Numerous states have received letters from the U.S. Postal Service in recent days warning them that the agency that oversees mail in the United States will not be able to fulfill requests for mail-in ballots.
The USPS said that there is not enough time for the ballots to be requested, completed and returned before the Nov. 3 presidential election, a startling development as many states have expanded mail-in voting because of the pandemic.
NBC News reached out to all 50 states to see whether they had received the USPS letter warning of issues relating to mail-in ballots. Eighteen, including Arizona, Florida and Michigan, shared the letters they received. Vermont, Wisconsin and Kentucky said they did not receive a warning from USPS.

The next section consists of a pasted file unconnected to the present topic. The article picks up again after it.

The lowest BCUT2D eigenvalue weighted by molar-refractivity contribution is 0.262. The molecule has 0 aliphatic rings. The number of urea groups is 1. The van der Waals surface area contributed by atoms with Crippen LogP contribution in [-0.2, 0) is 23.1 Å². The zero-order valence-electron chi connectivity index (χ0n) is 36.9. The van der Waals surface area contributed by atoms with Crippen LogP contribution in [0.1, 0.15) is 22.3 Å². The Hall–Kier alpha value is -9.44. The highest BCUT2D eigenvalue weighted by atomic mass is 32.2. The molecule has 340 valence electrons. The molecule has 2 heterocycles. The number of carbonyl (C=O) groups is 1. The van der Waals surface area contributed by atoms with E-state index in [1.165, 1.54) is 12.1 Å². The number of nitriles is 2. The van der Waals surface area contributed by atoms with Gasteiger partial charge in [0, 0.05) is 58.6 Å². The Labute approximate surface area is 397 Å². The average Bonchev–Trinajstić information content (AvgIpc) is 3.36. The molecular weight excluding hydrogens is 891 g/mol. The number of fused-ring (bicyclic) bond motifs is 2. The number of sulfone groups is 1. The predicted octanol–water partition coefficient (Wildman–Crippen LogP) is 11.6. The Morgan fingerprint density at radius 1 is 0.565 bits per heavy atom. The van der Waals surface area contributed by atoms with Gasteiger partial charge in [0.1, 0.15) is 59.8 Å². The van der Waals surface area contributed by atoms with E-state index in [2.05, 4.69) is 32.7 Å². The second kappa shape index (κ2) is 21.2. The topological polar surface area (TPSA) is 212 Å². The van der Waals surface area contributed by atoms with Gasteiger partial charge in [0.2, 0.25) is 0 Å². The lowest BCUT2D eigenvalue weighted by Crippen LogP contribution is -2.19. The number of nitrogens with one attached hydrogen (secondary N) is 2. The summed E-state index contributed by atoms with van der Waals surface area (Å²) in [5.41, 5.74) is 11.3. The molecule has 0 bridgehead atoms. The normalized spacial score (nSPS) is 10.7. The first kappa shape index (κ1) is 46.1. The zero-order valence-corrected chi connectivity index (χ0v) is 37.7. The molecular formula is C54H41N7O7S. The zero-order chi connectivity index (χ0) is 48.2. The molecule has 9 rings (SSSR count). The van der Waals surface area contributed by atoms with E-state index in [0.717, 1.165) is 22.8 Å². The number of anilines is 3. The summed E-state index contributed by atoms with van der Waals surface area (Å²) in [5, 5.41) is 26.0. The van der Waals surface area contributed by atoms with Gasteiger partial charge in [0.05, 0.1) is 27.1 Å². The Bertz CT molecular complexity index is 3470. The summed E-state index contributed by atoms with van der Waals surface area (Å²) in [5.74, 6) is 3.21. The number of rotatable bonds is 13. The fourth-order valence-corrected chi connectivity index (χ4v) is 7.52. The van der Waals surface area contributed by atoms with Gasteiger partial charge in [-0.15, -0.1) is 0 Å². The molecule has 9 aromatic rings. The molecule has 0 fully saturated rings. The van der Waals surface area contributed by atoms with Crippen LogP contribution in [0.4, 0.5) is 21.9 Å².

The letters, sent by the postal service's general counsel Thomas Marshall, say that states' election "deadlines for requesting and casting mail-in ballots are incongruous with the Postal Service's delivery standards. This mismatch creates a risk that ballots requested near the deadline under state law will not be returned by mail in times to be counted under your laws as we understand them."
Full coverage of the COVID-19 outbreak and how it impacts you and our communities
The implication is serious, as the ballots of tens of millions of American voters eligible to vote by mail could be discarded because of delays in mail delivery. It also comes as the agency, founded by the U.S. Constitution, undergoes sweeping changes organizationally at the behest of the Trump administration and faces a grim financial outlook.